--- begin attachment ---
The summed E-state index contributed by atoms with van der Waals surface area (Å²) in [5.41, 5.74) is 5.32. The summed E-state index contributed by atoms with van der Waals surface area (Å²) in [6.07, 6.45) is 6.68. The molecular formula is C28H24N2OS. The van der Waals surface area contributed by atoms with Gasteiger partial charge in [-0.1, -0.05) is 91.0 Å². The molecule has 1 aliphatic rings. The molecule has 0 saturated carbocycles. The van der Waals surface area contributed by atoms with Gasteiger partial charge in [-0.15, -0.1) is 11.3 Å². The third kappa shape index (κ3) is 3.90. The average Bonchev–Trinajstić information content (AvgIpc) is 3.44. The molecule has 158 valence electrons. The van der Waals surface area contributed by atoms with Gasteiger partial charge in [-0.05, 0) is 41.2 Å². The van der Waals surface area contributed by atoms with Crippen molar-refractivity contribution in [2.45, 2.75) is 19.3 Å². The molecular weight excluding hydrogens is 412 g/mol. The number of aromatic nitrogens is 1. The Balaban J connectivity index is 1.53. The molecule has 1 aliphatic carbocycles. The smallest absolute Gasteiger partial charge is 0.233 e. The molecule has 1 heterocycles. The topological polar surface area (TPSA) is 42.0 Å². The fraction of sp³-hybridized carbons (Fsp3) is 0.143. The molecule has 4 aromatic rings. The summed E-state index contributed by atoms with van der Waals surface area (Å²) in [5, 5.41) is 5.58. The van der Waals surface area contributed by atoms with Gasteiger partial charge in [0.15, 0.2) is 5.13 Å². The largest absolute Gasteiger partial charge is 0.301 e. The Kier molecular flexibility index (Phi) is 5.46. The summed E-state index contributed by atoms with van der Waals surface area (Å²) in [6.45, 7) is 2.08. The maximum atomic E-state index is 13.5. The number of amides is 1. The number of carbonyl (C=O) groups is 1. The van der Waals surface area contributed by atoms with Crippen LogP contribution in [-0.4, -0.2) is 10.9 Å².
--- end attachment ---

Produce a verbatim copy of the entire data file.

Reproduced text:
The summed E-state index contributed by atoms with van der Waals surface area (Å²) in [5.41, 5.74) is 5.32. The summed E-state index contributed by atoms with van der Waals surface area (Å²) in [6.07, 6.45) is 6.68. The molecular formula is C28H24N2OS. The van der Waals surface area contributed by atoms with Gasteiger partial charge in [-0.1, -0.05) is 91.0 Å². The molecule has 1 aliphatic rings. The molecule has 0 saturated carbocycles. The van der Waals surface area contributed by atoms with Gasteiger partial charge in [-0.15, -0.1) is 11.3 Å². The third kappa shape index (κ3) is 3.90. The average Bonchev–Trinajstić information content (AvgIpc) is 3.44. The molecule has 158 valence electrons. The van der Waals surface area contributed by atoms with Gasteiger partial charge in [-0.05, 0) is 41.2 Å². The van der Waals surface area contributed by atoms with Crippen molar-refractivity contribution in [2.45, 2.75) is 19.3 Å². The molecular weight excluding hydrogens is 412 g/mol. The number of aromatic nitrogens is 1. The Balaban J connectivity index is 1.53. The molecule has 1 aliphatic carbocycles. The smallest absolute Gasteiger partial charge is 0.233 e. The molecule has 1 heterocycles. The topological polar surface area (TPSA) is 42.0 Å². The fraction of sp³-hybridized carbons (Fsp3) is 0.143. The molecule has 4 aromatic rings. The summed E-state index contributed by atoms with van der Waals surface area (Å²) in [5, 5.41) is 5.58. The van der Waals surface area contributed by atoms with Gasteiger partial charge in [0.15, 0.2) is 5.13 Å². The largest absolute Gasteiger partial charge is 0.301 e. The Kier molecular flexibility index (Phi) is 5.46. The summed E-state index contributed by atoms with van der Waals surface area (Å²) in [6.45, 7) is 2.08. The maximum atomic E-state index is 13.5. The number of amides is 1. The number of carbonyl (C=O) groups is 1. The van der Waals surface area contributed by atoms with Crippen LogP contribution in [-0.4, -0.2) is 10.9 Å².